DDT Pesticide Linked to Alzheimer's
DDT, not used in the US since 1972, may increase your chances of developing Alzheimer’s according to scientists at Rutgers University and Emory University. The study examined the association between Alzheimer's disease and blood levels of DDE (dichlorodiphenyldichloroethylene). DDE is a by-product of the pesticide DDT (dichlorodiphenyltrichloroethane).
Eighty-six people with Alzheimer’s disease were compared with 79 healthy people without the disease. They found that the bloods of people with Alzheimer’s had levels of DDT that were 3.8 times higher than those without the disease. The study also found that people with higher levels of DDT performed the worst in cognitive function tests.
DDT is a colorless and almost odourless pesticide that was initally used to control malaria and was later used in agriculture. Swiss scientist Paul Muller discovered its insectacidal action in 1939 and it became a very popular pesticide. Its widespread and indiscrimiate use only stopped when it was realized that DDT was causing huge damage to wildlife and it was thought to cause some cancers and other health problems in humans.
Environmental pollutants have previously been suggested as having a role in the development of Alzheimer’s. Mercury is one such example. The main sources of mercury in humans are in dental amalgam and fish. A study from the University of Freiberg found higher mercury concentrations in brain regions and the blood of some patients with Alzheimer's disease (AD). Low levels of inorganic mercury were able to cause AD-typical nerve cell deteriorations in vitro and in animal experiments.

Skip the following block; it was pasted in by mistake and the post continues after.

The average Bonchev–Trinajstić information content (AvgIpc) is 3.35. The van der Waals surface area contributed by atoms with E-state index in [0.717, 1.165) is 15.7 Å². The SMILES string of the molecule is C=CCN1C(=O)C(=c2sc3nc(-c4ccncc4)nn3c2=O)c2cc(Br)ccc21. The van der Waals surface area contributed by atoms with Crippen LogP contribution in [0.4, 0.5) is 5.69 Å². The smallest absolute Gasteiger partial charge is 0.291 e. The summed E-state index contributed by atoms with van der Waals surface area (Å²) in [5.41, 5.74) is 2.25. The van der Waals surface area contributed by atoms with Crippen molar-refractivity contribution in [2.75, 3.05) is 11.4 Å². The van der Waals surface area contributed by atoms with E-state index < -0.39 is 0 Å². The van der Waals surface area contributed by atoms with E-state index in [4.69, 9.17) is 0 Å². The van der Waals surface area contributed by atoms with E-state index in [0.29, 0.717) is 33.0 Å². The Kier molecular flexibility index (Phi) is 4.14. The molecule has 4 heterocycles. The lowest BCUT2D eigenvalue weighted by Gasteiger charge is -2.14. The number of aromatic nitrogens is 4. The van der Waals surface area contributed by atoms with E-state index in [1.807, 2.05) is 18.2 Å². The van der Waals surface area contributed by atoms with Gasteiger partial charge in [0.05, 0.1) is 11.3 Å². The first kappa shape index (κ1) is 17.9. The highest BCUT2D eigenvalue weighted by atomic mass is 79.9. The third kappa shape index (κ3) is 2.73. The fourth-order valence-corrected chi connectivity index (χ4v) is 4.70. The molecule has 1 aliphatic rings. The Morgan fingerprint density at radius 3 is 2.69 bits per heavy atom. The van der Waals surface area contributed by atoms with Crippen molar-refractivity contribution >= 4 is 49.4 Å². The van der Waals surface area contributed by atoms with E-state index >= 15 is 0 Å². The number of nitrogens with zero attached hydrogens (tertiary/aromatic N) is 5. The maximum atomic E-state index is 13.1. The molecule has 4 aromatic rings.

Metals, pollutants and some diseases shows that metals do cause memory loss and confusion. Examples are Wilson's disease where copper builds up in the brain, in lead and thallium poisoning, from some medications such as lithium and carbon monoxide poisoning.
Whether the DDT research from Rutgers University and Emory University published in JAMA Neurology has much effect on the causation of Alzheimer’s is open to question. The team in this study believe the chemical increases the chance of Alzheimer's and may be involved in the development of amyloid plaques in the brain, a hallmark of the disease. Alzheimer’s, of course, predates the discovery and the widespread use of DDT so a lot more research is required. However the numbers of people shown to be affected by this chemical is significant enough to make it of interest.
Meanwhile the World Health Organization still recommends DDT’s use to control disease but in a more limited way.